This BBC magazine article describes how people over the centuries used technology to find somebody to love. Starting with newspaper ads, the overview will guide you through the dawn of electronic matchmaking to TV shows, blind dates and online dating as we know it. Plus some ideas on the future of dating.

1695 First lonely hearts

The first lonely hearts ad was published in A Collection for Improvement of Husbandry and Trade on 19 July 1695. It was placed by a “gentleman” looking to “match himself” to a “good young gentlewoman”.

1944 The Marriage Bureau

At this 1940s dating agency, men and women were asked to fill confidential forms with personal details and a description of their ideal mate. The Marriage Bureau would then pair them up and set up their first date.

1980s Enter the chatroom

Bulletin board systems, which served as a precursor to the internet, enabled online communication. People could communicate remotely and fall in love in cyberspace chatrooms without having ever met in person.

1998 E-mail loveThe film “You’ve Got Mail” featured two professionals (played by Meg Ryan and Tom Hanks) caught up in a bitter business rivalry, but who fall in love while communicating anonymously by email, unaware of each other’s real identity. According to some psychologists, the film helped take away some of the stigma of online dating.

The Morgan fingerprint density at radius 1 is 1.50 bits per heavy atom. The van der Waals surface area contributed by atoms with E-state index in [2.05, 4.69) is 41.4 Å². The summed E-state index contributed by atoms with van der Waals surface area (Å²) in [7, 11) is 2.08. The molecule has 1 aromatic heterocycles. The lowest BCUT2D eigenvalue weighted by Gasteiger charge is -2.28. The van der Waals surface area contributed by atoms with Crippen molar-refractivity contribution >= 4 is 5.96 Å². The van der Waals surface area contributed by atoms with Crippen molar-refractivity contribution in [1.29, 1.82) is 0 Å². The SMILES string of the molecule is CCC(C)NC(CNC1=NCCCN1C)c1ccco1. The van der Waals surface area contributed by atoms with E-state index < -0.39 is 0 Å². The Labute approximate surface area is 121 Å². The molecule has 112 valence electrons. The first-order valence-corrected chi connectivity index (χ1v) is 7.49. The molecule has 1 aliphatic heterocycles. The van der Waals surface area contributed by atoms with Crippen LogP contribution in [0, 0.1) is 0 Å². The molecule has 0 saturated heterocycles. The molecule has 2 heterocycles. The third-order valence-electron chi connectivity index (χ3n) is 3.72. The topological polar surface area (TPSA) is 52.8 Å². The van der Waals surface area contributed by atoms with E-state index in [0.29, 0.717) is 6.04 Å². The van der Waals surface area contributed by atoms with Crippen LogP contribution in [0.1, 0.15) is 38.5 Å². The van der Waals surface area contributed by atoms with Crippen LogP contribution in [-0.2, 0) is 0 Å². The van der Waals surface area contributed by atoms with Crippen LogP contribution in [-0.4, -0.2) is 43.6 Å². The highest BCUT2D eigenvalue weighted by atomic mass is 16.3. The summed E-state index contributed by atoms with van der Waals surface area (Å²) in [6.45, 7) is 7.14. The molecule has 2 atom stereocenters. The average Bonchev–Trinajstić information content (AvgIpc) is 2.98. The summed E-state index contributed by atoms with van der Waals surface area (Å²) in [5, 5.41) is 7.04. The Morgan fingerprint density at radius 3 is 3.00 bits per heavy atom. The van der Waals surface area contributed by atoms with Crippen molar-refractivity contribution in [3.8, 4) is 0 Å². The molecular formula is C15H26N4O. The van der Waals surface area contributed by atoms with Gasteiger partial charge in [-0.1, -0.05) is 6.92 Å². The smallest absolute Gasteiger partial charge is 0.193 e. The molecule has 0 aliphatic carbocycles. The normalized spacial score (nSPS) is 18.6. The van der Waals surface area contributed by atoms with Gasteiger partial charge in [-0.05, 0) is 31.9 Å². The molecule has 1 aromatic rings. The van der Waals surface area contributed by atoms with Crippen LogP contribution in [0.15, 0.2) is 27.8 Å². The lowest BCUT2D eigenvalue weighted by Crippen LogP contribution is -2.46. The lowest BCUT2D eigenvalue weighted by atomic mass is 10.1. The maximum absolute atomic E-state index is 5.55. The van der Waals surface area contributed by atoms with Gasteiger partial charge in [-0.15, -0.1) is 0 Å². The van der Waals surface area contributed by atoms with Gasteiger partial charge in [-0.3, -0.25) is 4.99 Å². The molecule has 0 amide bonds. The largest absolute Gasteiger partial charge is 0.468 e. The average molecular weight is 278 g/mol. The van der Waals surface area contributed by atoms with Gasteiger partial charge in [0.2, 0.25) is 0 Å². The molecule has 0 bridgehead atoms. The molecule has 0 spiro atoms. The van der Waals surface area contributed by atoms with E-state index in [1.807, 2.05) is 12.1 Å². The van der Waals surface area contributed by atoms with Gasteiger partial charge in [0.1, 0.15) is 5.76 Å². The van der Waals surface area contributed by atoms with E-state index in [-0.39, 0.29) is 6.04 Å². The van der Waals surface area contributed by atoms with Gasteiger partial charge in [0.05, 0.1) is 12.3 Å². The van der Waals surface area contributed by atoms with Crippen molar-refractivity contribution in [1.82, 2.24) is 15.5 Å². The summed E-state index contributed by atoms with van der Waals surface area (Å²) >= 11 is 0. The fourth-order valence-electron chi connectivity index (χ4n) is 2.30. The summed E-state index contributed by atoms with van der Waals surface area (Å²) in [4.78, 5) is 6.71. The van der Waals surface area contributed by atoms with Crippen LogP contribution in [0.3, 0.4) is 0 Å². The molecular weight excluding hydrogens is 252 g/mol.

2003 Online dating is a big business

Jiayuan.com, launched in 2003, is now China’s largest online dating site. It has more than 9 million unique users per month, according to internet intelligence company comScore.

2013 The spread of online datingToday, there are more than 1,000 websites dedicated to online dating around the world. Inshallah.com is ranked second in the Middle East and Africa; Shaadi.com is the most popular in India; PlentyofFish is the top site in the UK; and in Latin America Oasis Dating Network is the most visited, according to internet intelligence company comScore. About 10% of total number of internet users around the globe go to online dating sites.

Anders Sandberg
Faculty of Philosophy, Oxford University

“In 50 years’ time interaction will be based on advanced social media. We will use technology to help us stay together. So, rather than getting a key to an apartment we will have a key to a network.”

Dawn Shepherd
Assistant Professor, Department of English, Boise State University

“As long as people go on dates, all the systems work. It’s like online shopping. There’s a large inventory of potential dates: Dating has been transformed.”

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